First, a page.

The driverless car test revealed that a fake cyclist was hit by five out of fifteen attempts

There are still major concerns about the safety of self-driving vehicles after recent tests by the American Automobile Association (AAA) resulted in a mock cyclist being injured at a four-way intersection over and over.

Testing was conducted on a closed track with the 2021 Subaru Forester featuring Eyesight driving assistance technology.

Subaru failed to provide any detectable or initiate any braking alert in response to the cyclist on the crossing.

AAA reported: “For a cyclist crossing the travel lane of a test vehicle, a collision occurred for 5 of 15 test rides, or 33 percent of the time.”

A Subaru spokesperson said the manufacturer has improved the EyeSight system for 2022.

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Just last month the UK government unveiled new rules for the Highway Code which state: “Motorized vehicles no longer require the driver to pay attention to the vehicle or the road when in automated mode, except to resume control in response to a timely move request.”

This means that, in the future, drivers will be able to do other activities such as watching TV while on the road.

Tests in the US were on Advanced Driver Assistance Systems – or ADA – electronic technologies that assist drivers with driving and parking functions.

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“Our testing shows that choppy performance is the norm, not the exception,” Greg Brannon, director of automotive engineering at AAA, told Forbes. [for ADAs]. “

Although Subaru struggled with a cyclist, the doll was spotted by a 2021 Hyundai Santa Fe with “Highway Driving Assistant” and a 2020 Tesla Model 3 with “autopilot”.

Alarmingly, AAA testing found that a head-on collision occurred during all 15 tests of an oncoming vehicle within the travel lane.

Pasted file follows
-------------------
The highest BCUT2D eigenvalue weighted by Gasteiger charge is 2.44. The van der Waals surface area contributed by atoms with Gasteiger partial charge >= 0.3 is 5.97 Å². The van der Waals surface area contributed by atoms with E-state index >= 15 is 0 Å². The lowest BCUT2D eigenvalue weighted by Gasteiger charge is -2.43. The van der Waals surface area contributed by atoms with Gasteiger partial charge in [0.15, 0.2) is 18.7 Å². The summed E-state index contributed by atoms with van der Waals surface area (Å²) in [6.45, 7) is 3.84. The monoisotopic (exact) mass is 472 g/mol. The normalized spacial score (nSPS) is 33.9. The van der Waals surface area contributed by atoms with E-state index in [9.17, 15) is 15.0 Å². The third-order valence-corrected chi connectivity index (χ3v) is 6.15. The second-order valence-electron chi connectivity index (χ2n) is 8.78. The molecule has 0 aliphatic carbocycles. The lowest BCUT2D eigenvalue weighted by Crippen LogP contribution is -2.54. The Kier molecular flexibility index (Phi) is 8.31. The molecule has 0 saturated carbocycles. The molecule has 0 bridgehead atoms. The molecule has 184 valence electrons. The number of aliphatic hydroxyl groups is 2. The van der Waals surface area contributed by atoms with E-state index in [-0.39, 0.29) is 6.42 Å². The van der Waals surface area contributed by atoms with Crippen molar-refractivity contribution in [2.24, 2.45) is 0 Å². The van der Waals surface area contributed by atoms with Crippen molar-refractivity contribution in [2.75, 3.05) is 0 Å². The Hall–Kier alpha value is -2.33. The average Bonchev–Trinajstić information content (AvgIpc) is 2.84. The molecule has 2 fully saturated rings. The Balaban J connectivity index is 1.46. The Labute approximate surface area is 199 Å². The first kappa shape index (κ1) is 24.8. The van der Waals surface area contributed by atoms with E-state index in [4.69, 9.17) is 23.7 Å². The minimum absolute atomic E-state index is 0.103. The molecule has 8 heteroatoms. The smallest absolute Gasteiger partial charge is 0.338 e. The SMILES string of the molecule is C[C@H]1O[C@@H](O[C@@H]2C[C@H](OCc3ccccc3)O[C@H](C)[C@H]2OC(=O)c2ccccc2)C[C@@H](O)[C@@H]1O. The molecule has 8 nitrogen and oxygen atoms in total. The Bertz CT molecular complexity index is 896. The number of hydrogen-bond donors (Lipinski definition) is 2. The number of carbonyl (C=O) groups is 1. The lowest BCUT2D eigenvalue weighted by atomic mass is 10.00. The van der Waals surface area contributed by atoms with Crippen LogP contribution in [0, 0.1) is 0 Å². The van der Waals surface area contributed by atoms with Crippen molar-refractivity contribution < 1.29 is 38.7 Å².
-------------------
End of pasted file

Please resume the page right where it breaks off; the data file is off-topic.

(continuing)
The mock cyclist used was the official Euro NCAP cyclist, which is an average European adult male on a regular bike.

The AAA recognized that ADA systems “continue to improve” but are “unable to continuously operate the vehicle without constant driver supervision”, and thus the driver “maintains awareness of the situation at all times”.

Although there are no cars currently certified for fully autonomous driving on Britain’s roads, the first could be given the green light later this year.

But the Code update will make it clear that motorists should be prepared to take back control of vehicles when needed.

The Department of Transportation also intends to allow drivers to watch movies on built-in screens while using self-driving cars.

But it is still illegal to use a phone behind the wheel, according to sweeping changes to mobile phone use introduced in the UK last month, which now see drivers fined £200 for simply touching a device while driving.

The new measures, which followed public consultations, were described as a temporary measure by the government to support the early deployment of self-driving vehicles.

But a full regulatory framework is expected to be in place by 2025.

Many cars on the roads today have many features in place that will steer, brake, and even change lanes without driver intervention.


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